What is Spatial Commerce?


Spatial Commerce refers to the use of virtual and augmented reality to create immersive shopping experiences. From a legal perspective, Spatial Commerce raises a number of issues related to intellectual property, data privacy, and consumer protection.


One of the key legal issues in Spatial Commerce is intellectual property. Virtual and augmented reality environments require the creation and use of digital assets, including 3D models, textures, and animations. As such, there is a need to ensure that these assets are properly protected by copyright, trademark, and other intellectual property laws. Additionally, there may be issues related to the ownership of virtual property and the use of real-world trademarks and logos within virtual environments.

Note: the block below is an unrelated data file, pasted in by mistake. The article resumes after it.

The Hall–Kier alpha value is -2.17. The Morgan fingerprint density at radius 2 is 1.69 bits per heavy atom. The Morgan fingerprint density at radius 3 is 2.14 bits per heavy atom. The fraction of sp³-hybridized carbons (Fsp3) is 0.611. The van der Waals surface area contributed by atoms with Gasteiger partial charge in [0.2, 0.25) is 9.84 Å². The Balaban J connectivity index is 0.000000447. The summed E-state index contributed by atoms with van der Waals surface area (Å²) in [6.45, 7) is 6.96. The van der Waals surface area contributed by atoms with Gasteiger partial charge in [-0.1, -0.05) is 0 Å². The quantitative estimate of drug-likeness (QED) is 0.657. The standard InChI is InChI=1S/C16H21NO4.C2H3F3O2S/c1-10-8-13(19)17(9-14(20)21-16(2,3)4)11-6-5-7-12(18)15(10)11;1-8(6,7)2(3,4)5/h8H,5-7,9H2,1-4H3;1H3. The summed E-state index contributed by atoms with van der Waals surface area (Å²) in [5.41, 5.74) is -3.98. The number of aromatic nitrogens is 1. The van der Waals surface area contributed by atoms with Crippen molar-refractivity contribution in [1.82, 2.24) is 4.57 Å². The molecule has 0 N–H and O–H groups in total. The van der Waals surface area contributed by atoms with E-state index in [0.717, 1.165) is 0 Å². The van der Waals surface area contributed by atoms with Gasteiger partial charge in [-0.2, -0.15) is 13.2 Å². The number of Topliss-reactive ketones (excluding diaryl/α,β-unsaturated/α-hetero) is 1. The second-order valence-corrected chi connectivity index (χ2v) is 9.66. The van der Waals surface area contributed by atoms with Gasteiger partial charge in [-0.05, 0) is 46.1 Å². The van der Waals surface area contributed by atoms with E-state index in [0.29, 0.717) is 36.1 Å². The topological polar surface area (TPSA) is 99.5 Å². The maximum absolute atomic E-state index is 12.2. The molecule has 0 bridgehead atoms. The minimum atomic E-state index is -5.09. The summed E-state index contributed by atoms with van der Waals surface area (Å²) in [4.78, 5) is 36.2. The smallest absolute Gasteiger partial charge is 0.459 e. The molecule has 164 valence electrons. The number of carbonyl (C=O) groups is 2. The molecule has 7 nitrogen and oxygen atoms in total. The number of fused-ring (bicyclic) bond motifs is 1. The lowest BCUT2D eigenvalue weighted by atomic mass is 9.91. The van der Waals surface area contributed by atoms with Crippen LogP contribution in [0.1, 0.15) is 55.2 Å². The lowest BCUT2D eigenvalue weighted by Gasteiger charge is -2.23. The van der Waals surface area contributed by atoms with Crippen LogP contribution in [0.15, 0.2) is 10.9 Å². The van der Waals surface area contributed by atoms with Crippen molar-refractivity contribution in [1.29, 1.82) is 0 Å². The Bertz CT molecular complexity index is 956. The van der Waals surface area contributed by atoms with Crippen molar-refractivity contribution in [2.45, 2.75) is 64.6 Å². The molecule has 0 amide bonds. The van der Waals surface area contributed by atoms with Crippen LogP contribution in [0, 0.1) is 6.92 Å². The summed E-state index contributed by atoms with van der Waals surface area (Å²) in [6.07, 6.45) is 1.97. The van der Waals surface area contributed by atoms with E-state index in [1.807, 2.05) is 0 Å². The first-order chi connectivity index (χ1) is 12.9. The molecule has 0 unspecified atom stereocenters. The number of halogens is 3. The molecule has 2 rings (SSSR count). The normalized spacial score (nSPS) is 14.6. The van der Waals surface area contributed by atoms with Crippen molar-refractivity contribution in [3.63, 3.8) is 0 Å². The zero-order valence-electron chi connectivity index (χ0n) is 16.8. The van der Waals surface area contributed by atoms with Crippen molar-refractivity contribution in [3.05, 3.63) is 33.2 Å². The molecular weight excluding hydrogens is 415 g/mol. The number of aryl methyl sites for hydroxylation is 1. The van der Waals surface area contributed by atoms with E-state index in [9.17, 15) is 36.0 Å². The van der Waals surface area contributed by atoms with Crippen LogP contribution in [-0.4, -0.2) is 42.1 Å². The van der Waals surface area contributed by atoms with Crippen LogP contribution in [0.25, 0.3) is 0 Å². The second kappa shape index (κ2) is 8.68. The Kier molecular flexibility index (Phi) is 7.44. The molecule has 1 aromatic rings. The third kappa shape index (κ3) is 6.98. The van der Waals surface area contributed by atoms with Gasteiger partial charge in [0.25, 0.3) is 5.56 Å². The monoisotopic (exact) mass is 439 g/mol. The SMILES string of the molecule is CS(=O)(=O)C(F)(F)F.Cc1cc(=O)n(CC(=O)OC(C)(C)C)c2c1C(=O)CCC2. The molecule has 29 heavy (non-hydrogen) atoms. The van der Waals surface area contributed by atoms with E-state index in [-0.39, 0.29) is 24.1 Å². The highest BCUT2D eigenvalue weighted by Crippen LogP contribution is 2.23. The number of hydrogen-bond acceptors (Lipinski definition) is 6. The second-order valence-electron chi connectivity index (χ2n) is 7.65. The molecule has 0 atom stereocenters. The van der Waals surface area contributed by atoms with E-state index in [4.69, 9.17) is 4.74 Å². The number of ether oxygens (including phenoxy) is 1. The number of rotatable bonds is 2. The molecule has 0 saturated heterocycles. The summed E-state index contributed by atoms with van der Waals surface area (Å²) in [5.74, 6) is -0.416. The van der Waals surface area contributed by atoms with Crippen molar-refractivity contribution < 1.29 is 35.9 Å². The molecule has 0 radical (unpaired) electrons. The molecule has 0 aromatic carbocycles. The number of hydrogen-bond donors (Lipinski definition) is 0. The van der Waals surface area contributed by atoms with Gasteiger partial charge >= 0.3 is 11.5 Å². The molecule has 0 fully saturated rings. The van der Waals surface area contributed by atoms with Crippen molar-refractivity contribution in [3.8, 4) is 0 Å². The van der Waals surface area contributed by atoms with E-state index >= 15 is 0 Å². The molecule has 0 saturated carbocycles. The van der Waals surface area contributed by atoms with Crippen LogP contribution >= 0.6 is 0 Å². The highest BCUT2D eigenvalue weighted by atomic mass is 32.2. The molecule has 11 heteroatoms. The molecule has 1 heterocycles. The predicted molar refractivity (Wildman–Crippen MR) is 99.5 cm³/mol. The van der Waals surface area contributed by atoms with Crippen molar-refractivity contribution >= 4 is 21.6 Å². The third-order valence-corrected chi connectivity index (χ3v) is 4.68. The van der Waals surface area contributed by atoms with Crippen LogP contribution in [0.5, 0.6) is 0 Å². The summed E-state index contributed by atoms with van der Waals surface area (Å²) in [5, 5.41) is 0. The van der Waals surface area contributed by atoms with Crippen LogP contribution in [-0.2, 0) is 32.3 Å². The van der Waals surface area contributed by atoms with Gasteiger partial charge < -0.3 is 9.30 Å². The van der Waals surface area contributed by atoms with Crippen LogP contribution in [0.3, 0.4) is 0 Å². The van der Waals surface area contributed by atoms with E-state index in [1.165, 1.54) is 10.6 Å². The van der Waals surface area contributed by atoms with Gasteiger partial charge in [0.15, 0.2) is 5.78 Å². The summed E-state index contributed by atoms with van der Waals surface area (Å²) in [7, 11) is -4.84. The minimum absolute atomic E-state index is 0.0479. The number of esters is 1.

Data privacy is another important legal consideration in Spatial Commerce. Virtual and augmented reality experiences may require the collection and processing of personal data, including location data, biometric data, and user preferences. As such, there is a need to ensure that appropriate data protection measures are in place, including obtaining user consent, providing adequate notice, and implementing appropriate security measures.

Finally, consumer protection is a key legal consideration in Spatial Commerce. Virtual and augmented reality experiences may involve the purchase of virtual goods or services, which may not be subject to the same consumer protection laws as physical goods and services. Additionally, there may be issues related to product safety, misleading advertising, and unfair commercial practices.


Now, in Spatial Commerce, transactions and business relationships can be formed in a variety of ways, depending on the specific application and platform being used. Here's an example of how transactions and business relationships might be formed in a virtual reality (VR) shopping experience: